Today was definitely a highlight.
I started the short 40 miles ride early in the morning. I found myself climbing slowly for the first 20 miles when I heard a “hello” from behind me. It jolted me from wherever my mind had wandered off to and I looked over to see another cyclist had appeared out of nowhere. Keri was a grad student currently training to be an athletic trainer but taking the summer off to do the TransAm. She was way faster than me as she had start about 3 weeks after me and was planning on doing 100+ mile days to finish this weekend!
We rode together for a while, chatting about our trips when, a mile from the top, she decided to stop for a food break. She was heading to the same hostel as me tonight so I continued on and almost immediately ran into Stewart. We complained about the hill lasting forever before we finally crested it and sped down the next 6 miles into Mitchell.
We found the hostel that we had heard about since Virginia and let ourselves in. Lish greeted us as we walked in and showed us around. There were 12 bunks in what was an old church sanctuary, each with their own privacy curtains, outlets and lights. Lish showed us the shower, the creek, the common room, the coffee, the Gatorade and the food they had provided for us and told us (as well as Keri, who had just walked in) to grab beds. She then made name tags for each of our beds so that “we felt a little at home.”
Lish was a transplant from Washington, she explained. She had only been in Mitchell for about 3 weeks but had already found jobs at both the hostel and the town brewery (everyone in town seemed to hold multiple roles. One of the owners, Pat, was also the town pastor and barber.). She had spent much of the last few months traveling around the US and had ended up in Mitchell until it came time to move onto wherever was to be home next.
After Lish gave us the tour, Jalet walked in. Jalet was the other owner of the hostel and the one who had come up with the idea. She said she had visited Mitchell a few years ago and seen a town on the decline — it was a town built on logging, and it hadn’t faired well after most of that industry moved out. Most of the shops were closed or closing and the population was dwindling. She had the idea of building a cheap hostel to help restore tourism and commerce to the town.
As we were talking about the original business plan and the idea, I asked if she knew that her hostel was on the TransAm before she set up shop. We all cracked up when she admitted that she didn’t. Her hostel has become so synonymous with the Trans America that it seemed crazy that this was all a stroke of luck. She had no idea what bike touring even was before her first cyclist showed up. Now cyclists make up the majority of her guests – and we’re her favorites she said! (She did say that by the time the TransAm season is over, she is ready for it to be. She got over 350 cyclists in the month of June and was run ragged by it all)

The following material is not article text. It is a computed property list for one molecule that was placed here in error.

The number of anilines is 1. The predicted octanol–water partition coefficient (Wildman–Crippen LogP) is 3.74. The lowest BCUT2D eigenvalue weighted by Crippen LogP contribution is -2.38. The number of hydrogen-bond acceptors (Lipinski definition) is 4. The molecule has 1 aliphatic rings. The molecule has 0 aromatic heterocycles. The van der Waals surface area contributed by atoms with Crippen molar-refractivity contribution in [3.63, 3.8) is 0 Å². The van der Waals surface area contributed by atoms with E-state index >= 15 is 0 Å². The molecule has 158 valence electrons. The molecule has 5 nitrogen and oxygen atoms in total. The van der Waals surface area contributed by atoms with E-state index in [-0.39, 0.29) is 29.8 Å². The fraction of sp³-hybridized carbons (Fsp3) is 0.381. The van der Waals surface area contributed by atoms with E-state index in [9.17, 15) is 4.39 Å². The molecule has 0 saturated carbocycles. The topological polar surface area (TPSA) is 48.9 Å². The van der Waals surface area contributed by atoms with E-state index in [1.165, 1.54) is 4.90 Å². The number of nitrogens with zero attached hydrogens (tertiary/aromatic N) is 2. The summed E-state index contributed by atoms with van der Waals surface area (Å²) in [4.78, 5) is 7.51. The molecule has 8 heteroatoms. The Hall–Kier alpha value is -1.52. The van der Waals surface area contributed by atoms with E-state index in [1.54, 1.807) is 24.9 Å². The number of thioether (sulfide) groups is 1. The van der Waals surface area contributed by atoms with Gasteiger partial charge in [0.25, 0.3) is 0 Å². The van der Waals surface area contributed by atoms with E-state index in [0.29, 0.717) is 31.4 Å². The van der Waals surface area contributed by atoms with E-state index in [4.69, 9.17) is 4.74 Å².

It was a really neat story and, from walking the town, the revival seemed to be working. There were now multiple cafes, a brewery, a grocery store and even a Tesla charging center in town! After going through many towns which were either ghost towns or on their way, it was incredible to go through one which was fighting back.
We spent most of the afternoon chatting with Jalet about our trips, her inspiration and anything else that came to mind. I learned, for example, that Keri was doing her trip as part of Warrior Expeditions — a program which helps veterans go on life changing trips such as this one. All of her gear was donated to her for the ride and she even got to keep it all (except for the bike) afterward! It seemed like a great program and she certainly seemed to be enjoying it!
Another cyclist, Bob, soon joined the party. Bob was a retired teacher from Mobile, Alabama. He was cycling from the Pacific Coast to the Gulf Coast. While he was clearly in great shape, he had been having a lot of issues with this dry heat. When he had arrived he was out of water and very dehydrated — but not to worry! Jalet got him fixed up very quickly.
We spent the rest of the afternoon chatting and hanging out before Jalet offered to load us all up into her car (a convertible no less!!) and drive us to see the painted rocks at sunset.
It was beautiful to see, the rocks changed from a terra-cotta brown to a burgundy slowly as the sun lowered in the sky. We drove through for a while and then did a quick, quarter mile hike to get an even closer look. The whole while, Jalet told us the history of the rocks and the area. It was a really neat experience to be there and way better to go with someone who knew what they were talking about.
We came back to the hostel for ice cream and bedtime. What a great day. If you’re ever in Oregon at all, I recommend getting out to Mitchell just to stay at the Spoken 4 Hostel.
Elevation gained: 2,300 ft
Happy cyclists at the Spoken 4 Hostel: 4